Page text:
In one instance, the inspectors found that a hand-washing station did not have hot water, yet was used by employees returning from a break before they began preparing food. Inspectors also said they saw an employee spray ammonium-based sanitizer on an open colander of salad greens and found sheet pans used for raw meats and ready-to-eat food products soaking in tanks with inadequate levels of sanitizer.

Yum.

The letter further cited problems with workers using improperly diluted disinfectant in heavier than necessary amounts to clean vegetables.

Whole Foods has 15 business days to respond to the FDA’s letter.

The Everett facility warning is a blow for a company that is generally known for the pride it takes in high-quality products, which typically come with a high price tag. The Austin, Texas based chain is also widely credited with helping to bring about the organic food revolution.

But fancy food ain’t safe food.

One of the most worrisome findings, said Mel Kramer, president of EHA Consulting Group Inc., a Baltimore firm that advises restaurants and food manufacturers on food safety, was the inattention to how vegetables were washed. The use of too much disinfectant, he said, can lead to serious gastric problems such as diarrhea.

“This is pretty serious from a major company that the public generally looks to as a good actor,” said Kramer, who said he had reviewed the FDA warning letter at the request of the Globe. “An inspection is a picture, and the picture during those inspections was pretty poor.”

The Everett warning also comes seven months after Whole Foods voluntarily recalled products prepared and packaged in the same Everett kitchen facility, including curry chicken salad and classic deli pasta salad, after a routine inspection found possible Listeria contamination of the life-threatening sort, according to a list of product recalls posted on the FDA’s website.

Of course people don’t work when they’re sick: Six Ajuua’s employees test positive for Salmonella, 33 sick in total

Six Ajuua’s Mexican Restaurant employees have tested positive for salmonella, but officials do not know if they contracted the infection before or after the outbreak was caught by Ector County health officials.

ajuua'sEctor County Health Department Director Gino Solla said the tests for the six employees came to the department Monday, and the number of lab-confirmed tests has increased to 10 since the outbreak was confirmed on June 6. The number of probable cases, he added, was now at 23.

Those six employees have not been interviewed by the health department, Solla said, adding that when they do, it was unlikely they would confess to carrying the infection while working. Solla added to see if those employees got sick from the food, they would have to test the food that has already been thrown out.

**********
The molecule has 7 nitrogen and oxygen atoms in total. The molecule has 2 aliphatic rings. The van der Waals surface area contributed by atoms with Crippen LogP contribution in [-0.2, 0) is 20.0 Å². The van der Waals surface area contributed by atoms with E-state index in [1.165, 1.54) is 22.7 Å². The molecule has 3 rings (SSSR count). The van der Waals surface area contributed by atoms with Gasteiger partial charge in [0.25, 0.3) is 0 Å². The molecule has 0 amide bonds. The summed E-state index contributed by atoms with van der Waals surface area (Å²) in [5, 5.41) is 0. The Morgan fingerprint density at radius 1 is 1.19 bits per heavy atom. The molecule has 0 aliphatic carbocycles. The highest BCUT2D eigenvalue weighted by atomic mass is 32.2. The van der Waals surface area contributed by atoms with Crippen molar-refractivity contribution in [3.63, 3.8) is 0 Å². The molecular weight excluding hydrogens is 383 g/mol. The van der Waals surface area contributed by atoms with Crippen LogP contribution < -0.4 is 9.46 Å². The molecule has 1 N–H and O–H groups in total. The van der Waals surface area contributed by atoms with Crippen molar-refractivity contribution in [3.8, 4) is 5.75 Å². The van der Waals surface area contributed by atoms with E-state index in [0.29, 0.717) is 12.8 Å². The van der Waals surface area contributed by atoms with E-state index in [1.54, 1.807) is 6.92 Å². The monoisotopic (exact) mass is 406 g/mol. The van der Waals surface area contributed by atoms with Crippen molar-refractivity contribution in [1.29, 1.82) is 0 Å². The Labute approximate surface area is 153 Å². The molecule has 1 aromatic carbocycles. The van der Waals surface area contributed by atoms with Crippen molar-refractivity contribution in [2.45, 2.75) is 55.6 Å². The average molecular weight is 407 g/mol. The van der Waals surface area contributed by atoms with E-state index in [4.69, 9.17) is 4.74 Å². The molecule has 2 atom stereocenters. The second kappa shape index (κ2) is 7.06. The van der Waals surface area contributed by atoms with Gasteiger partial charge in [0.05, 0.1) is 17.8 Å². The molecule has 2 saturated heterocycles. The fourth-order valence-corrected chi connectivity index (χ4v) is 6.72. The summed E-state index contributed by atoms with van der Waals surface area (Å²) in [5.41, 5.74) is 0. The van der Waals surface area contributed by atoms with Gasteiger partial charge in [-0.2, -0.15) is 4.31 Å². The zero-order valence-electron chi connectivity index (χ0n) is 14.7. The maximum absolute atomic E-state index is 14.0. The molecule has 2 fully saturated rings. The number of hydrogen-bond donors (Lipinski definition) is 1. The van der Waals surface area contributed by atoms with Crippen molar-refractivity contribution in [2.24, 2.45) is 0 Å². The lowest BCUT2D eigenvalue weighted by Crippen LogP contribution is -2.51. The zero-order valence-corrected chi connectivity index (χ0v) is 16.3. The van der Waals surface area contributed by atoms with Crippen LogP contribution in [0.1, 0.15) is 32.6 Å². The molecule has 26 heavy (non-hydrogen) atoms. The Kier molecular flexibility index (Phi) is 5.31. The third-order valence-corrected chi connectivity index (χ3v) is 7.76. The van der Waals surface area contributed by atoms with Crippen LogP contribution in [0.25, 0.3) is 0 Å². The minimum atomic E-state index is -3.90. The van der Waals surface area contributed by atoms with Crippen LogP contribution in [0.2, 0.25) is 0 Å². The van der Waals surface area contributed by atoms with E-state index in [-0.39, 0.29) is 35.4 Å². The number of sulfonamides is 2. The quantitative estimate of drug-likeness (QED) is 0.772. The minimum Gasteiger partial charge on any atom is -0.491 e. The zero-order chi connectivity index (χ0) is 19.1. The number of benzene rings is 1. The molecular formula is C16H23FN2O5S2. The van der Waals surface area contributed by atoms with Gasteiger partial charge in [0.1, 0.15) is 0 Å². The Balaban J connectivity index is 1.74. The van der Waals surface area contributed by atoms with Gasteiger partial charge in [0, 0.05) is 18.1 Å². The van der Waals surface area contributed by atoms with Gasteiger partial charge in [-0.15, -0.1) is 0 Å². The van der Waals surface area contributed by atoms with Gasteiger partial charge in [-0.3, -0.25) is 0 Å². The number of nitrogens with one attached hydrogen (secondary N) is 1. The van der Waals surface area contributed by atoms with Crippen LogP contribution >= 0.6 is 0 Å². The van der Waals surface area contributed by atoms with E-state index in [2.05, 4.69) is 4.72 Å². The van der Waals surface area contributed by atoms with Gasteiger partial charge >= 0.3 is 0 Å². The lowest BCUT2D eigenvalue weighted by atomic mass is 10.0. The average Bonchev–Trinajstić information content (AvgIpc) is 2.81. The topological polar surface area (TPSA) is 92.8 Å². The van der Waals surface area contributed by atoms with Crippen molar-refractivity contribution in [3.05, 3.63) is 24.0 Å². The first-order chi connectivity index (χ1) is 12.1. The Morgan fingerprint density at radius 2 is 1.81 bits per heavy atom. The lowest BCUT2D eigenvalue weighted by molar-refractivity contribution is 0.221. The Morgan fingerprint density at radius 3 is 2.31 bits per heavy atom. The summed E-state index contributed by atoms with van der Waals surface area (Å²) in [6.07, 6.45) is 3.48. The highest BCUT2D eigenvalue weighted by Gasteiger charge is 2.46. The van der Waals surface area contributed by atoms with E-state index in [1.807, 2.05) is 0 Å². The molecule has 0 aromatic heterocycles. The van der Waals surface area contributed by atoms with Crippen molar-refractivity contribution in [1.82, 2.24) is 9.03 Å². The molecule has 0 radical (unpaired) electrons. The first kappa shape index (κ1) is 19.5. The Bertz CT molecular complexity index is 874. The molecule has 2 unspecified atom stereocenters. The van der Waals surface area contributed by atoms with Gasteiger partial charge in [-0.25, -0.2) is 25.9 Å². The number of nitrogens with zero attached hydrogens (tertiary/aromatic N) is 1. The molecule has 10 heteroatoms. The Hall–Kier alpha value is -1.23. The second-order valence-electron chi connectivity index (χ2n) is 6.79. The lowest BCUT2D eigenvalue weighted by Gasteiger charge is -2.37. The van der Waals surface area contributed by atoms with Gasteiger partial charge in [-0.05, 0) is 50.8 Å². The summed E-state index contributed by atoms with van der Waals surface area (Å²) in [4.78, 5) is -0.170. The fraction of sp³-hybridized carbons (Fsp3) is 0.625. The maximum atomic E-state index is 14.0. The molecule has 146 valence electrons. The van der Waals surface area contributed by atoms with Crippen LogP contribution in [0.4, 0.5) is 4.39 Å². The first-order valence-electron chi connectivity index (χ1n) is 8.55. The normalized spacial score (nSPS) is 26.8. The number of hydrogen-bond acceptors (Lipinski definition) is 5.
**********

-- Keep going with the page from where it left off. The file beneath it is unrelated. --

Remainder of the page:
“Common sense tells us no employee is going to say ‘I was sick,’ ” Solla said. “It’s very unlikely they’re going to fess up.”

Julian Rubio, CEO for Ajuua’s, said the six employees who tested positive do not reflect on the cleanliness of the restaurant, referring to the 97 and 100 restaurant report scores Ajuua’s got on Feb. 4 and April 13 respectively.

Rubio also said he was surprised to have six employees test positive.

“These employees never mentioned any signs of being sick or having any symptoms,” Rubio said. “We thought we were going to get everyone back negative.”

Of those 10 lab-confirmed cases, five are men and the other five are women, with an age range between 36 and 84 years old, Solla said. For the probable cases, 13 are men, seven are women and three are unknown, he added.

Colorado restaurant closed, linked to E. coli O157 outbreak

As the Colorado governor essentially got rid of restaurant inspection disclosure at the door, Kent Erdahl of Fox 31 Denver reports that 14-year-old Noah Thompson has spent the entire month of June in the ICU at Rocky Mountain Hospital for Children.

noah.thompson.pho.75“This has been a real struggle for us as a family,” said Marc Thompson, Noah’s father.

That struggle began when Marc Thompson took his family to eat at Pho 75 on May 24. Within hours he and his wife felt stomach pain and had digestive problems, but a few days later Noah experienced much more severe symptoms.

“They immediately admitted him into the emergency room as he was going into kidney failure,” Marc Thompson said. “He had severe pancreatitis.”

The Colorado Department of Health and Environment tells the Problem Solvers that they are investigating an outbreak of E. coli O157 at Pho 75. Noah is the only person hospitalized, but there are three more confirmed cases and the potential for others that have gone unreported.

The Department of Health also indicated that the restaurant is working with the Tri-County Health Department to address the issue. The restaurant closed voluntarily Friday.

When the Problem Solvers visited Pho 75 on Saturday, it was closed but the sign on the door notified customers that it was simply for remodeling.

Though the doors were locked, there were three men eating at tables inside but none of them would come to the door to speak about the E. coli outbreak.

When the Problem Solvers visited the other Pho 75 location a few miles away, which shares the same owner, an employee inside had a different answer.

Employee: “(The owner) is on a vacation right now. They went back to Vietnam for a week.”

The restaurant is well known to health inspectors and the Problem Solvers, getting an ‘F’ on our Restaurant Report Card in 2014.

According to Tri-County Health inspection records, Pho 75 continues to rack up critical violations, specifically for “Food Borne Illness Risk”. The violations range from issues with the storage of raw meat to employee hygiene.

Skanky: Atlanta strip club fails health inspection

Ana Santos of AJC.com reports a popular adult entertainment club in Atlanta failed a restaurant health inspection this week, according to officials.

magic.cityMagic City received a score of 54 on Tuesday after inspectors noted no soap or paper towels at the bar hand sink and improperly washed dishes, according to the report.

A health inspector also noted “severe” build up of debris on the soda gun and moldy sour cream.

Magic City provides bottle service, an extensive drink menu and a lunch and dinner food menu, including chicken wings and burgers.

GQ called Magic City “the most important club in the most important city in the hip-hop industry” in a 2015 documentary.